• Vomiting
    • Dehydration[3].
    • In a small number of children, DKA is complicated by injury of the central nervous system. These children have a significant mortality and high long-term neurological morbidity. Cerebral edema is the most common neuroimaging finding in children with DKA and may cause brain herniation..[4]

2. AKA patients may have signs of withdrawal like hypertension and tachycardia.

3. There are signs of muscle wasting in patients with starvation ketoacidosis like poor muscle mass, minimal body fat, obvious bony prominences, temporal wasting, tooth decay, sparse, thin, dry hair and low blood pressure, pulse, and temperature[1].

Treatment[edit | edit source]

  1. IV.jpeg
    DKA is a medical emergency and institutions will often have set protocols regarding urgent management. However, the principles of treatment should be the same:
  • Correction of volume depletion with the administration of intravenous fluids
  • Correction of hyperglycaemia with a short-acting insulin infusion
  • Potassium replacement and correction of other electrolytes
  • Search for the underlying cause

The overall mortality rate for diabetic ketoacidosis is 2.5-5% in developed countries.[2]

2. AKA typically responds to treatment with intravenous saline and intravenous glucose, with rapid clearance of the associated ketones due to a reduction in counter-regulatory hormones and the induction of endogenous insulin. Thiamine replacement is important in alcohol-related presentations. Electrolyte replacement is critical.[1]

3, The treatment of starvation ketoacidosis is similar to AKA. Patients need to be monitored for refeeding syndrome, which is associated with electrolyte abnormalities seen when aggressive feeding is started in an individual starved for a prolonged time. The resultant insulin secreted causes significant transcellular shifts, and hence similar to AKA, monitoring and replacing potassium, phosphate, and magnesium is very important.[1]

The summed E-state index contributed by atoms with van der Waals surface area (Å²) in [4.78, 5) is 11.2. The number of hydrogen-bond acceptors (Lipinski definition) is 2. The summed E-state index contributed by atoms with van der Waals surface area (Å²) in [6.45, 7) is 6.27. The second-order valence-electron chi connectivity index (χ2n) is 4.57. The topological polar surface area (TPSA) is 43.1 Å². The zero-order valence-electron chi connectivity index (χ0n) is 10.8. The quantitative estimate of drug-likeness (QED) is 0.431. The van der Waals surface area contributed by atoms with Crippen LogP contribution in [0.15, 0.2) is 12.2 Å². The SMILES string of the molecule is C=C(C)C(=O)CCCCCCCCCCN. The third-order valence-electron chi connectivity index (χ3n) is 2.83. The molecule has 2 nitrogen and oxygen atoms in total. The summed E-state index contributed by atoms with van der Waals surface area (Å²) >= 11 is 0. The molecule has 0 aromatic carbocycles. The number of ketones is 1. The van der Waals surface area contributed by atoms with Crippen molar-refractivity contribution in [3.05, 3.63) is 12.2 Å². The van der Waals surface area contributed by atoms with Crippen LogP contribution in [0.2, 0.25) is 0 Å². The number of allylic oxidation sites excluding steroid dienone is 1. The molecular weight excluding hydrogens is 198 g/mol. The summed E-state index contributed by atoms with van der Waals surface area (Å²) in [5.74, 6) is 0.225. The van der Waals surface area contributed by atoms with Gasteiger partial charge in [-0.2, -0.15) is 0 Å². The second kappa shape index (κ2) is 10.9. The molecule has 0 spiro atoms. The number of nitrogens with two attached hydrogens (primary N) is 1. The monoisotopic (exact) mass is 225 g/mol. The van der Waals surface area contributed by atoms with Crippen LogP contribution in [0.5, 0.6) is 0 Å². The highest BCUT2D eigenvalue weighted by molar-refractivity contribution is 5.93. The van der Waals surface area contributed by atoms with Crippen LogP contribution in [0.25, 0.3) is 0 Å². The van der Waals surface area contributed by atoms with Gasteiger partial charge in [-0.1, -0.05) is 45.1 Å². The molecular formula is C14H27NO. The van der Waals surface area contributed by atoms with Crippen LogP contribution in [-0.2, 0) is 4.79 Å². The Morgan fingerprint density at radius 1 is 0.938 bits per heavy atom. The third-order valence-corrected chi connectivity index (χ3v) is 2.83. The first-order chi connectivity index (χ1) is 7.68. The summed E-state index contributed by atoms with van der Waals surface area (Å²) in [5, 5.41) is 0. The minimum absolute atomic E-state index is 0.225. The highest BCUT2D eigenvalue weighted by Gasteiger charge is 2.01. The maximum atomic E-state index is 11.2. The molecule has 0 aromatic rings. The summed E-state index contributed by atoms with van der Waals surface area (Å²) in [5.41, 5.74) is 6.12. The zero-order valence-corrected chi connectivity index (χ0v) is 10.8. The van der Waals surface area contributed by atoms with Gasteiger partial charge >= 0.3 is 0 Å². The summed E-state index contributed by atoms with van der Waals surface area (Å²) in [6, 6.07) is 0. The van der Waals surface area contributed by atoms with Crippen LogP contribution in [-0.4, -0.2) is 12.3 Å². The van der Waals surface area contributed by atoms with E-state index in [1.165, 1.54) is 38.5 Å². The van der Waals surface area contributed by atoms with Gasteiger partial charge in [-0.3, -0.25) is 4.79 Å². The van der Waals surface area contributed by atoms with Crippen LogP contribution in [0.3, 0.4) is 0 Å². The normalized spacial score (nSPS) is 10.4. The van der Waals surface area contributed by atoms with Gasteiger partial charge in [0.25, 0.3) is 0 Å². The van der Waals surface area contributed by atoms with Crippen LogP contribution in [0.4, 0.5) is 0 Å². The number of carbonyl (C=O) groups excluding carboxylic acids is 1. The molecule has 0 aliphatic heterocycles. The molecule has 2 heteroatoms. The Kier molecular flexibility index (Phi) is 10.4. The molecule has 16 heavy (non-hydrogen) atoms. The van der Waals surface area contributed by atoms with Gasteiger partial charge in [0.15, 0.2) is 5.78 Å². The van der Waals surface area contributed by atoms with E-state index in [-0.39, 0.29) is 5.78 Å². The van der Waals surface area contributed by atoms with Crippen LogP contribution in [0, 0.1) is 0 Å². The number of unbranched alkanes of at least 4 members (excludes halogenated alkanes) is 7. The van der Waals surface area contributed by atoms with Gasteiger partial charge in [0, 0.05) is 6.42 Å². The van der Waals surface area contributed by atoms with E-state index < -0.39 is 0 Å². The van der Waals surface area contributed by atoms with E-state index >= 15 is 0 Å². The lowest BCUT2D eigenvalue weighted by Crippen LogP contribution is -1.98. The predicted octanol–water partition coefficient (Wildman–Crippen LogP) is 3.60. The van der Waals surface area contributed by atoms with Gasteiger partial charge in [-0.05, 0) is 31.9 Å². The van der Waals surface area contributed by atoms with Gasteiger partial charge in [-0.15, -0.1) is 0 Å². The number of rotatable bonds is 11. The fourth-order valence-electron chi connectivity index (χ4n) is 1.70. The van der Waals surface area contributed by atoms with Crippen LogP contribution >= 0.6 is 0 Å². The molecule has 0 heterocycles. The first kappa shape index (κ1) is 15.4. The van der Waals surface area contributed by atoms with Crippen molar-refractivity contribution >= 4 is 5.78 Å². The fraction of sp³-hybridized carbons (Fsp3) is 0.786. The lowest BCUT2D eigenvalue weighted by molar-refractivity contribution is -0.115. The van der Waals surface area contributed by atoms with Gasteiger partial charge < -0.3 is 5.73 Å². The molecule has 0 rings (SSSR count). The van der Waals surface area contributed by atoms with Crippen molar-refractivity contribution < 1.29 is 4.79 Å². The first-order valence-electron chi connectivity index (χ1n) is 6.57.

Physiotherapy[edit | edit source]

Exercise photo.jpg

The treatment of ketoacidosis is dictated by the specific pathophysiology of the diagnosis. Regardless of the specific etiology, it is imp0rtant for a physical therapist to be aware of the condition.

DKA relevance:

  • Educate clients about DKA.
  • Maintaining proper glucose levels can prevent DKA.
  • Physical therapists are in a unique position because of the amount of time we spend with patients, and it is imperative that we play a role in monitoring their well-being and are aware of the signs of DKA

Ketogenic Diet[edit | edit source]


The ketogenic diet is made possible by forcing the body into a state of ketosis. This occurs due to eating a very low amount of carbohydrates and eating a very high amount of fat-rich foods. Instead of using glucose from the carbohydrates, the body will now move to using the high amount of fat stored in the body for energy. This diet is often used by people to help them lose weight.

There have been cases of ketoacidosis induced by keto dieting and consumption of ketone supplements. Although some studies have shown significant weight reduction with the implementation of a ketogenic diet, the adverse consequences of such dieting must be highlighted. In at-risk patient populations such as those with diabetes and/or CKD, the use of exogenous ketone supplements, not often regulated to the same extent as Food and Drug Administration-approved medications, must be cautioned. Clients should be counseled on the dangers of taking these weight loss supplements that are unregulated[5].

References[edit | edit source]

  1. 1.0 1.1 1.2 1.3 1.4 1.5 1.6 1.7 1.8 Ghimire P, Dhamoon AS, Doerr C. Ketoacidosis (Nursing).2021 Available: (accessed 24.9.2021)
  2. 2.0 2.1 2.2 Radiopedia DKA Available: 24.9.2021)
  3. 3.0 3.1 Diabetes Australia Ketoacidosis Available: (accessed 24.9.2021)
  4. Barrot A, Huisman TA, Poretti A. Neuroimaging findings in acute pediatric diabetic ketoacidosis. The neuroradiology journal. 2016 Oct;29(5):317-22.Available: (accessed 24.9.2021)
  5. Malhi MS, Duerson F, Salabei JK, Okonoboh P. Starvation Ketoacidosis Induced by Ketogenic Diet and Consumption of Ketone Supplement. Cureus. 2021 Jun 20;13(6).Available: (accessed 24.9.2021)